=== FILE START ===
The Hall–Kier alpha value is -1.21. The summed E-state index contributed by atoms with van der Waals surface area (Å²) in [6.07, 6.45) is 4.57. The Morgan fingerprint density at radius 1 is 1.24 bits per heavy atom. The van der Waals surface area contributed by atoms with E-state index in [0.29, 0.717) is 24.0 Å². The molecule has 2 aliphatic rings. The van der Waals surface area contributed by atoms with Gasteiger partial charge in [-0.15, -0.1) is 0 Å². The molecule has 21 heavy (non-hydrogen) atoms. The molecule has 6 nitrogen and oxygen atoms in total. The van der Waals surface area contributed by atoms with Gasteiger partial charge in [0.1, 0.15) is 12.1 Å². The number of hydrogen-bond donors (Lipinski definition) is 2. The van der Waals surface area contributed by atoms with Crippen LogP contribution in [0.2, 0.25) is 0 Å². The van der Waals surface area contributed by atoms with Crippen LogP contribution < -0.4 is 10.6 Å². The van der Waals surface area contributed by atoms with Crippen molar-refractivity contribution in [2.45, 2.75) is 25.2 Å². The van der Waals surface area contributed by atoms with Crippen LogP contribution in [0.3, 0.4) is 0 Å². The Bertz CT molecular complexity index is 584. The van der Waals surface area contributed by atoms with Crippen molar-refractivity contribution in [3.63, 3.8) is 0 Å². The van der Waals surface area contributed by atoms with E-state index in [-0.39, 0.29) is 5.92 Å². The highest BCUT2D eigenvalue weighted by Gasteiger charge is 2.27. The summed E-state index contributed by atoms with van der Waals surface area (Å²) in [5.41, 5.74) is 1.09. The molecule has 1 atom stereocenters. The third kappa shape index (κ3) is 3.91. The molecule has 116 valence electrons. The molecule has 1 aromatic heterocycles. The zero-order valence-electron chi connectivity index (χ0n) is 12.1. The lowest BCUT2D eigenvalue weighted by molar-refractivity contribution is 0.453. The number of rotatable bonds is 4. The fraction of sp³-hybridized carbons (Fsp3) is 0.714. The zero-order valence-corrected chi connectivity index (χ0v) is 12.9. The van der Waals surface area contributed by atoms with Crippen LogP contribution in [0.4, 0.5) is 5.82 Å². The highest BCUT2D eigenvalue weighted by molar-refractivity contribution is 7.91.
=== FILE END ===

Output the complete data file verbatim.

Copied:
The Hall–Kier alpha value is -1.21. The summed E-state index contributed by atoms with van der Waals surface area (Å²) in [6.07, 6.45) is 4.57. The Morgan fingerprint density at radius 1 is 1.24 bits per heavy atom. The van der Waals surface area contributed by atoms with E-state index in [0.29, 0.717) is 24.0 Å². The molecule has 2 aliphatic rings. The van der Waals surface area contributed by atoms with Gasteiger partial charge in [-0.15, -0.1) is 0 Å². The molecule has 21 heavy (non-hydrogen) atoms. The molecule has 6 nitrogen and oxygen atoms in total. The van der Waals surface area contributed by atoms with Gasteiger partial charge in [0.1, 0.15) is 12.1 Å². The number of hydrogen-bond donors (Lipinski definition) is 2. The van der Waals surface area contributed by atoms with Crippen LogP contribution in [0.2, 0.25) is 0 Å². The van der Waals surface area contributed by atoms with Crippen LogP contribution < -0.4 is 10.6 Å². The van der Waals surface area contributed by atoms with Crippen molar-refractivity contribution in [2.45, 2.75) is 25.2 Å². The van der Waals surface area contributed by atoms with Crippen LogP contribution in [0.3, 0.4) is 0 Å². The Bertz CT molecular complexity index is 584. The van der Waals surface area contributed by atoms with Crippen molar-refractivity contribution in [3.63, 3.8) is 0 Å². The van der Waals surface area contributed by atoms with E-state index in [-0.39, 0.29) is 5.92 Å². The highest BCUT2D eigenvalue weighted by Gasteiger charge is 2.27. The summed E-state index contributed by atoms with van der Waals surface area (Å²) in [5.41, 5.74) is 1.09. The molecule has 1 atom stereocenters. The third kappa shape index (κ3) is 3.91. The molecule has 116 valence electrons. The molecule has 1 aromatic heterocycles. The zero-order valence-electron chi connectivity index (χ0n) is 12.1. The lowest BCUT2D eigenvalue weighted by molar-refractivity contribution is 0.453. The number of rotatable bonds is 4. The fraction of sp³-hybridized carbons (Fsp3) is 0.714. The zero-order valence-corrected chi connectivity index (χ0v) is 12.9. The van der Waals surface area contributed by atoms with Crippen LogP contribution in [0.4, 0.5) is 5.82 Å². The highest BCUT2D eigenvalue weighted by molar-refractivity contribution is 7.91.